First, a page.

Cannabinoids do one major thing; they help promote homeostasis, or complete balance within the body. This concept is simple enough, cannabinoids may promote sleep in those who struggle with it, reduce pain for those with chronic inflammation, and instill calm in those who are anxious.
On the other hand, the mechanisms through which cannabinoids oversee homeostasis are actually quite complex. Think of the intricacies of the human body for a moment: four types of tissues, nine major organ systems, 200 types of cells, trillions of said cells, billions of base pairs of DNA...the list goes on.
While a static conceptualization of this is impressive enough, the reality is that these elements are interwoven and constantly moving. What holds them all together? What synchronizes their actions?
Usually the Endocannabinoid System does! This system, also known as the ECS, fosters communication between cells, organs, and other physiological systems. And cannabinoids make this possible; they interact more directly with the endocannabinoid system than any other group of compounds is able to.
Getting into specifics, cannabinoids may improve sleep, mood, inflammation levels, and much more via their gentle ‘activation’ of the ECS. They also help the body respond to stress and regulate much of the immune response. They’re antimicrobial, antibacterial, anti-epileptic, and anxiolytic in nature.
In the brain, cannabinoids help promote neuroplasticity, or flexible thought. This means they may play a role in reducing addiction and/or substance dependency. Cannabinoids tend to function most in the evolutionarily ‘newer’ parts of the brain, which is why they’re able to help regulate emotion, memory, hunger, and sleep. Ph.D. molecular biologist Bob Melamede goes so far as to say that cannabinoids may have in fact played a role in evolution!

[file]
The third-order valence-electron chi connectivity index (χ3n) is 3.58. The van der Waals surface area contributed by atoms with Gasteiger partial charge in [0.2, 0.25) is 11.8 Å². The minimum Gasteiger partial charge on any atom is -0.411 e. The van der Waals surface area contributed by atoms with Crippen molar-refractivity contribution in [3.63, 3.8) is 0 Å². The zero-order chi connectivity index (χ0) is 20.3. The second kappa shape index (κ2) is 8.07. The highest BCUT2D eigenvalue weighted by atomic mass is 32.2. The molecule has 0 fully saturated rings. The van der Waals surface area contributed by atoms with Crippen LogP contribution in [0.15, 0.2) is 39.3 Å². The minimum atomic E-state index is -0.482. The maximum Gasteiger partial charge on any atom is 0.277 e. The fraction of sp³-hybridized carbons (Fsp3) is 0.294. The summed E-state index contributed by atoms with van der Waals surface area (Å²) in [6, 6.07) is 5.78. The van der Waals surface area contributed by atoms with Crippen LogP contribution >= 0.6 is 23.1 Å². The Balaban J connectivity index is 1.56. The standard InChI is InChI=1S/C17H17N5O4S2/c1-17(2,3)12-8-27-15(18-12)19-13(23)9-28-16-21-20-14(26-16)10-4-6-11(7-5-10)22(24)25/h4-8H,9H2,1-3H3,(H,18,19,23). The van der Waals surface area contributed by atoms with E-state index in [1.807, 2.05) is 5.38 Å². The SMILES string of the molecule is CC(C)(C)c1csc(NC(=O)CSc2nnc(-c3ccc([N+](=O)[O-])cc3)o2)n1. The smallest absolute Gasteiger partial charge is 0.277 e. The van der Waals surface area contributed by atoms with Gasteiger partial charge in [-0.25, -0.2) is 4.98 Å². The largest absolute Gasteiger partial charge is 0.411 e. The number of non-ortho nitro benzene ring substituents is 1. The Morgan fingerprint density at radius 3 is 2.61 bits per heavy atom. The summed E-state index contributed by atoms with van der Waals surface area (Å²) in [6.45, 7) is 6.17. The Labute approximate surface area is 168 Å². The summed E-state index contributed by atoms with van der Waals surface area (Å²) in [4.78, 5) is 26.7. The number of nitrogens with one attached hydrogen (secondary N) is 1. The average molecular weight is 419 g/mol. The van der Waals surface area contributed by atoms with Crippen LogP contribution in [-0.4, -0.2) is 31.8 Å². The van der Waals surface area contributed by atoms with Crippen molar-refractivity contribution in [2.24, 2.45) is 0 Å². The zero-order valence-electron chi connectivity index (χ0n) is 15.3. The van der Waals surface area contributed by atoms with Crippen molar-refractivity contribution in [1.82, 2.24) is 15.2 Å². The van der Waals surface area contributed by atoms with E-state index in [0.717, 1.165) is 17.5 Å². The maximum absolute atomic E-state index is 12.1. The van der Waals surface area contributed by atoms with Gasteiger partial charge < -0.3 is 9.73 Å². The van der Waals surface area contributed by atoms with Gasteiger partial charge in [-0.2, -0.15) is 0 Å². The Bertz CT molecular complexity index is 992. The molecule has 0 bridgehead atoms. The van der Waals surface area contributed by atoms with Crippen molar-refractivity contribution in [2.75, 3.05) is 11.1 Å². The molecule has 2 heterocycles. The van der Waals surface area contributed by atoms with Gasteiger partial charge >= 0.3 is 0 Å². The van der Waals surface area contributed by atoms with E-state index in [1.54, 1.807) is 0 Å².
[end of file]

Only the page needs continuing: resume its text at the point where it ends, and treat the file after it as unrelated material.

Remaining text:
In the body, cannabinoids strengthen the immune and nervous systems. Both systems are programmed, if you will, to pick up on inputs and outputs. The immune system monitors inputs (microbes, allergens, pathogens, etc.) that find their way within, while the nervous system oversees outputs like the electrical flows that innervate nerves. Cannabinoids likely help both these systems remain sensitive so they can function at their best.
Cannabinoids can even be thought of as adaptogens — substances that foster adaptation and epigenetic progress. On a micro scale, cannabinoids are closely involved in calcium channel regulation, a process that tracks closely with intracellular stress. When stress is high, endocannabinoids get pushed into on-demand production until the body has had a chance to perceive and adapt.
These endocannabinoids function as powerful neurotransmitters by traveling backward across synaptic junctions. To put it simply, they help send biochemical signals by activating areas from which other signals are sent.
The incredible diversity of eCB’s can be explained by just how far-reaching the endocannabinoid system is. Its receptors are found virtually everywhere, and regulate virtually everything!
Just as cannabinoid sufficiency promotes balance and wholeness, low cannabinoid levels may lead to imbalances and eventual system breakdown and disease. CBD expert and neuroscientist Dr. Ethan Russo theorizes that many common diseases — especially those that respond poorly to conventional medicine — actually have endocannabinoid deficiency at their source.
This isn’t surprising when you consider just how much stress modern life exposes us to. While it’s true that the ECS helps us deal with stress, it’s also true that even this system can get overwhelmed. Expose a person to chronic stress for long enough and eventually endocannabinoid production may fail to keep up.